UPDATE, 6:50 p.m. Eastern: In a statement through a spokesperson, The New York Times caved to the anti-First Amendment, far-left mob of journalists, offering what could only be interpreted as an apology for publishing a column that they not only disagreed with, but suggested the column's very existence could kill African-Americans.
Here's the full statement:
We’ve examined the piece and the process leading up to its publication. This review made clear that a rushed editorial process led to the publication of an Op-Ed that did not meet our standards. As a result, we’re planing to examine both short term and long term changes, to include expanding our fact-checking operation and reducing the number of Op-Eds we publish.
This mea culpa came after publisher AG Sulzberger penned an internal memo defending the column's publication.
The original post is below.
By now, the liberal media and allies in elected office and academia have made clear as day that they don’t actually believe in the First Amendment or a free press. The latest proof? The New York Times opinion section daring to publish a column Wednesday night from a sitting U.S. Senator (Arkansas Republican Tom Cotton) espousing a take contrary to The Times’s editorial board.
“Sent In the Troops” has led to a mass uproar from Times employees suggesting that African-American lives are now in danger because The Times published Cotton saying that President Trump has the authority to use the military to help quell rioting and violence across the country, done supposedly in the name of the late George Floyd.
Politico’s Alex Thompson immediately noted how Times employees were “in a rare open revolt”:
NYT reporters in a rare open revolt over the opinion side running Tom Cotton’s op-Ed calling to deploy the military to “restore order.” pic.twitter.com/MgLuR8EunJ— Alex Thompson (@AlxThomp) June 3, 2020
Other journalists joined in, including 60 Minutes’s Wesley Lowery, who said Wednesday night that he would be “cancelling my subscription” because the paper was willfully “imperil[ing] the lives of my loved ones.”
Whether it’s the White House, Trump campaign, or others on Twitter, there are two immediate issues with one being the substance and the other a double standard.
Coincidentally, a Morning Consult poll of registered voters found that 58 percent support the use of the military to help police officers respond to protests with only 30 percent opposing. Of that 58 percent, 33 percent of them replied that they “strong support” that ability. In other words, a strong majority of Americans were behind Cotton’s position.
And on the double standard, Times employees suffered a collective meltdown despite the fact that the paper has published columns from Recep Erdogan, Nicholas Maduro, Vladimir Putin, Javad Zarif, and leaders from Hamas and the Taliban. But a U.S. Senator was a bridge too far (h/t: Jerry Dunleavy).
As Townhall’s Guy Benson wrote, a New York union representing journalists offered a statement that he dubbed “overwrought to the point of derangement,” especially with the line that Cotton’s piece posed “a clear threat to the health and safety of journalists.”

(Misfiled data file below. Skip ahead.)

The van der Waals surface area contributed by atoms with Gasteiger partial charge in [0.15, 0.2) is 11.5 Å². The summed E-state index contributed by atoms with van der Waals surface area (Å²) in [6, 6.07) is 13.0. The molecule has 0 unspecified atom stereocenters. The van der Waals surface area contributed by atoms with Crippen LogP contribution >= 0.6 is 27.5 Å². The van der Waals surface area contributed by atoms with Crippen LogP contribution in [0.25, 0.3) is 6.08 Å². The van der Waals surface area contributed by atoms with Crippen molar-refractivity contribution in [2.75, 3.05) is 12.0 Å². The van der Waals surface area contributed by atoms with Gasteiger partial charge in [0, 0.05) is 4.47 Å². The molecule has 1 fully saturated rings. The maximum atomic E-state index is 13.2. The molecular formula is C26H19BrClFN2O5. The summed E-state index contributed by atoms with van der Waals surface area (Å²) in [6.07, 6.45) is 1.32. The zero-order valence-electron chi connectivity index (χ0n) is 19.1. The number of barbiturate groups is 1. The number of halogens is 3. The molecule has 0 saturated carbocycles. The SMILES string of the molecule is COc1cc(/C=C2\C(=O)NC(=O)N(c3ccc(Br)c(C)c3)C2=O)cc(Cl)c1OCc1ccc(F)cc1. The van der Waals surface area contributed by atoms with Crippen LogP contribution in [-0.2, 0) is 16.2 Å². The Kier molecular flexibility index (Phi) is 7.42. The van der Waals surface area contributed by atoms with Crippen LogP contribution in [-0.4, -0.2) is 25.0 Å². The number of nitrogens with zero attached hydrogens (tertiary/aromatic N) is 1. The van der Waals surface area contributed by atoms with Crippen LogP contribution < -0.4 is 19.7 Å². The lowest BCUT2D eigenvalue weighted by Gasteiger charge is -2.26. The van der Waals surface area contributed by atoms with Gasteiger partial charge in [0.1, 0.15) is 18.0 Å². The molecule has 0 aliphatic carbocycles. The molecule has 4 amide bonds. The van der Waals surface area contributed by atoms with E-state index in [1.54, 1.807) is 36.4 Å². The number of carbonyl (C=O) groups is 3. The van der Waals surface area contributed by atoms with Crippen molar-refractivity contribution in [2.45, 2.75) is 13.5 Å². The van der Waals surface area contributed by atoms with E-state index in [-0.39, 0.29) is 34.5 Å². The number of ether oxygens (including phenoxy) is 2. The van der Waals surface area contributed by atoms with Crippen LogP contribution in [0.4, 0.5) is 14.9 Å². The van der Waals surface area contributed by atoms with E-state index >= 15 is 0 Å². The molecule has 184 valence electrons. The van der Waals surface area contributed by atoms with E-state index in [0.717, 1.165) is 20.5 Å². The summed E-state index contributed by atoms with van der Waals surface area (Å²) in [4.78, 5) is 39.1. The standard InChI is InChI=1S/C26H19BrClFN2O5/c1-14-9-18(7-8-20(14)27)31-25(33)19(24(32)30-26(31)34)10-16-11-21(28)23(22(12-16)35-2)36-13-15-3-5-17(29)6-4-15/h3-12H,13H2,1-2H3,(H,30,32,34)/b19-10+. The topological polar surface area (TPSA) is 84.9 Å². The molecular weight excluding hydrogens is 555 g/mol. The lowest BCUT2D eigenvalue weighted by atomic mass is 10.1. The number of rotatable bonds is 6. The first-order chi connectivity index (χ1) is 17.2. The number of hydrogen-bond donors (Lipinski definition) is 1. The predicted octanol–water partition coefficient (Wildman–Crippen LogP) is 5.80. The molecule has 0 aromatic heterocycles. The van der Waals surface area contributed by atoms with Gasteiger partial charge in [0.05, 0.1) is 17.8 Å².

And speaking of derangement, the supposedly esteemed writer, Pulitzer Prize winner, and pro-riot activist Nikole Hannah-Jones said she was “deeply ashamed that we ran this.”
Here’s excepts from a Times piece about the paper’s staff losing their minds (click “expand”):
The Times has reported on the debate within the administration over whether or not to follow this course of action.
In the essay, Mr. Cotton also described instances of looting in New York City as “carnivals for the thrill-seeking rich as well as other criminal elements” and warned that the antifascism movement “antifa” had infiltrated the marches. (On Monday, a Times article described the theory that antifa was responsible for the riots and looting as “the biggest piece of protest misinformation tracked by Zignal Labs,” a media insights company.)
It is not unusual for right-leaning opinion articles in The Times to attract criticism. This time, the outcry from readers, Times staff members and alumni of the paper was strong enough to draw an online defense of the essay’s publication from James Bennet, the editorial page editor.
“Times Opinion owes it to our readers to show them counter-arguments, particularly those made by people in a position to set policy,” Mr. Bennet wrote in a thread on Twitter. “We understand that many readers find Senator Cotton’s argument painful, even dangerous. We believe that is one reason it requires public scrutiny and debate.”
Three Times journalists, who declined to be identified by name, said they had informed their editors that sources told them they would no longer provide them with information because of the Op-Ed.
Thankfully, New York Magazine’s Andrew Sullivan and The Times’s own Bari Weiss weighed in with the former calling triggered columnists and reporters “a disgrace to journalism.”
“The truth is: a critical mass of mainstream journalists do not want to reflect or report on anything that they might disagree with. They see opposing views as ‘violence’ and the attempt at objectivity a cover for ‘white supremacy’. They are a disgrace,” he added.
And here was Weiss’s thread:
The civil war inside The New York Times between the (mostly young) wokes the (mostly 40+) liberals is the same one raging inside other publications and companies across the country. The dynamic is always the same. (Thread.)— Bari Weiss (@bariweiss) June 4, 2020